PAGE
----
Deputy City Editor
The market welcomed a pounds 303m rights issue from glass maker Pilkington yesterday, seduced by an unexpected 70 per cent jump in first-half profits and a 17.5 per cent dividend hike. The shares closed 8p higher at 189p, compared with the 155p at which the cash call was priced.
Investors were impressed by the decision to buy in the 50 per cent of formerly state-owned Italian glass group SIV that Pilkington did not already own. The acquisition for pounds 120m is expected to be immediately earnings- enhancing and strengthens the company's position in the European automotive market.
Pilkington also announced the pounds 55m acquisition of Interpane, a Scandinavian and Swiss glass processing and distribution group, which consolidates the company's presence in the downstream double-glazing and toughening market and underwrites a further 63,000 tonnes of production from Pilkington's float glass plants.
Strong growth in the contribution from SIV, where Pilkington has cut the headcount and improved operational efficiencies, helped profits in the six months to September increase from pounds 61m to pounds 104m after turnover rose from pounds 1.29bn to pounds 1.37bn. For the first time in several years sales were lifted by price rise and margins improved by 2 percentage points.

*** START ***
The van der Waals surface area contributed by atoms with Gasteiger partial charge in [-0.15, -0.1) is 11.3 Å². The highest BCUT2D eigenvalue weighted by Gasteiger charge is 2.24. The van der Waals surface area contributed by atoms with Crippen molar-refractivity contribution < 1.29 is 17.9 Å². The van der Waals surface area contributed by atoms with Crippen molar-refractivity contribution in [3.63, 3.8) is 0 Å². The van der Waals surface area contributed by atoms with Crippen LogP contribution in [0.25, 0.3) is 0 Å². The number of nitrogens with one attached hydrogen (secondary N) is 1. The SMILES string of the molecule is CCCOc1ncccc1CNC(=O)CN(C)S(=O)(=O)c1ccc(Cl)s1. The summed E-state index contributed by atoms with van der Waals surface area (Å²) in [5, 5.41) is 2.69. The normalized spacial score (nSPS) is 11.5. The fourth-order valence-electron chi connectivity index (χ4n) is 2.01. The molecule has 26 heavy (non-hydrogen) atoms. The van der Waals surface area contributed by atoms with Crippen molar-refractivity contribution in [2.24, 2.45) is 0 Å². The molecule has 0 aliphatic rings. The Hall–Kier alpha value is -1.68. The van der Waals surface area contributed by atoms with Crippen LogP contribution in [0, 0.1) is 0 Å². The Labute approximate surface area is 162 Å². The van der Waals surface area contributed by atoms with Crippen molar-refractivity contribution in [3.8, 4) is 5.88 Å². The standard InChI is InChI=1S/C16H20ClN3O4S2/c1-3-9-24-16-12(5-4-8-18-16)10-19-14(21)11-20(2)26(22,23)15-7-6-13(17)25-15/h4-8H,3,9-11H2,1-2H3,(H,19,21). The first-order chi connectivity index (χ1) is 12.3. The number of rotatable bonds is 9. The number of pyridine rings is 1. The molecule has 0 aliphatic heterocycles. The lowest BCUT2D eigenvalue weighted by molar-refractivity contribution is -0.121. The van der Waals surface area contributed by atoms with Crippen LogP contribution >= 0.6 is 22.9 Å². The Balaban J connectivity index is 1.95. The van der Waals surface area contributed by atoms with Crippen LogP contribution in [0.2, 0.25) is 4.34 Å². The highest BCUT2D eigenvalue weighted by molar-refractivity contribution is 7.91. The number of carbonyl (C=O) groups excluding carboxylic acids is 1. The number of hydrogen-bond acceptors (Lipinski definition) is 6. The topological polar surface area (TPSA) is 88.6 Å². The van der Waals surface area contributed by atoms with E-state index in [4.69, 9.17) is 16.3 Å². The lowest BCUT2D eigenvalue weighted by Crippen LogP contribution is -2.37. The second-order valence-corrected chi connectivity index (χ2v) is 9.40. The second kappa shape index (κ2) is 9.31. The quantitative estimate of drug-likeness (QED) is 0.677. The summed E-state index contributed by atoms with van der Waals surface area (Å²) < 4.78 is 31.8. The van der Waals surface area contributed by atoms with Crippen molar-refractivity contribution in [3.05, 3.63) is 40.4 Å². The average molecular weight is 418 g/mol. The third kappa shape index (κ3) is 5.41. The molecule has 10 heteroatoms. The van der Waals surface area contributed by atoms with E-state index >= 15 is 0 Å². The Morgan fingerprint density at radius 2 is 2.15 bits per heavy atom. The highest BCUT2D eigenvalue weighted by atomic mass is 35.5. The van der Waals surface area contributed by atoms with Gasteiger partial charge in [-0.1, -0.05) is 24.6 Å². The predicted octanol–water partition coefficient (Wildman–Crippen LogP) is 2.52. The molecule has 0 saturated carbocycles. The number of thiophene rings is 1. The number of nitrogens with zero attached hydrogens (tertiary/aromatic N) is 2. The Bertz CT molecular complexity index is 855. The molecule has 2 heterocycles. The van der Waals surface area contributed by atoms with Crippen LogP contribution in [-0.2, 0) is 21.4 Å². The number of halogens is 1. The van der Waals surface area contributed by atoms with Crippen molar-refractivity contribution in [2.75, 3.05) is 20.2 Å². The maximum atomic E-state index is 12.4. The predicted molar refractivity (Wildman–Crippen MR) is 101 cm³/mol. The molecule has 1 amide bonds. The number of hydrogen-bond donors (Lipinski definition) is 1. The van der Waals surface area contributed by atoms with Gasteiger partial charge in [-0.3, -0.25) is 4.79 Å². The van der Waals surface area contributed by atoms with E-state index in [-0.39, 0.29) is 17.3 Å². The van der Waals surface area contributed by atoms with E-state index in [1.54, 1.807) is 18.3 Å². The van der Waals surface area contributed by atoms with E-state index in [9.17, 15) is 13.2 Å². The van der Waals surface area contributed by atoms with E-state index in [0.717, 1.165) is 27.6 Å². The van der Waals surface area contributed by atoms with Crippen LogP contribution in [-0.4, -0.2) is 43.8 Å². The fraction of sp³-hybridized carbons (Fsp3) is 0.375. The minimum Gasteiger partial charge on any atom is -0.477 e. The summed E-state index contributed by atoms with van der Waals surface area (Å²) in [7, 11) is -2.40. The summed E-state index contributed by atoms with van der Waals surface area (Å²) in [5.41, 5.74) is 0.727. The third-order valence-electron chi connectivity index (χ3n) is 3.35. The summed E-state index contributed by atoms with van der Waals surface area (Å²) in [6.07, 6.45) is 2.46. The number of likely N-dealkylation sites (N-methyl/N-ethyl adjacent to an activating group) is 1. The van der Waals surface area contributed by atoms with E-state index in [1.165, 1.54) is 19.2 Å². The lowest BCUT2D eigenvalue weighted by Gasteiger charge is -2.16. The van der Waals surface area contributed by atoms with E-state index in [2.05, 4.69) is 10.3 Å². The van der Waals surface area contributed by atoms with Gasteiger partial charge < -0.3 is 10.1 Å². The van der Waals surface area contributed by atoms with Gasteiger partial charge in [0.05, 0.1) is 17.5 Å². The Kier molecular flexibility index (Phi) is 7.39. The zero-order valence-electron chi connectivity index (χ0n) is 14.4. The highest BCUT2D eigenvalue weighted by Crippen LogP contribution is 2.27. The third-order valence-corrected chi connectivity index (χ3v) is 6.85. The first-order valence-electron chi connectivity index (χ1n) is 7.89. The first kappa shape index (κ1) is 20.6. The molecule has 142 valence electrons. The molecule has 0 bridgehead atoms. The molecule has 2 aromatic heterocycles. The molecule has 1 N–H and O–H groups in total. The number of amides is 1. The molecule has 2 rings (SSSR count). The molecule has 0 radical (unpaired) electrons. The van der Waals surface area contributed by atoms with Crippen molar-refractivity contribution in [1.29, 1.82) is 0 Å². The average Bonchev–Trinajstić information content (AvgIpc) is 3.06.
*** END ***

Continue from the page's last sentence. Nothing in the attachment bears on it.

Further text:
Earnings per share more than doubled from 3p to 7.3p leaving the higher payout (1.75p versus 1.5p) well covered.
The acquisition of SIV is the first big move since Nigel Rudd, chairman of Williams Holdings and East Midlands Electricity, took over from Sir Anth- ony Pilkington in February, ending five generations of family control of the St Helens-based company.
The deal gives Pilkington a 36 per cent share of the European automotive glass market and complements existing contracts with Mercedes, BMW and Rover with the volume car makers, Fiat, VW and Ford.
The pounds 120m cost of the second half of the business compares with the pounds 44m paid for the first 50 per cent stake. Having stripped out costs, Pilkington estimated that it acquired SIV for just 5 times its post-tax earnings and has generated a 21 per cent return on the price paid.
Pilkington said it had adopted the rights issue funding route to keep the lid on gearing, down from 66 per cent to 59 per cent between September 1994 and the half-year mark.
Investment Column, page 22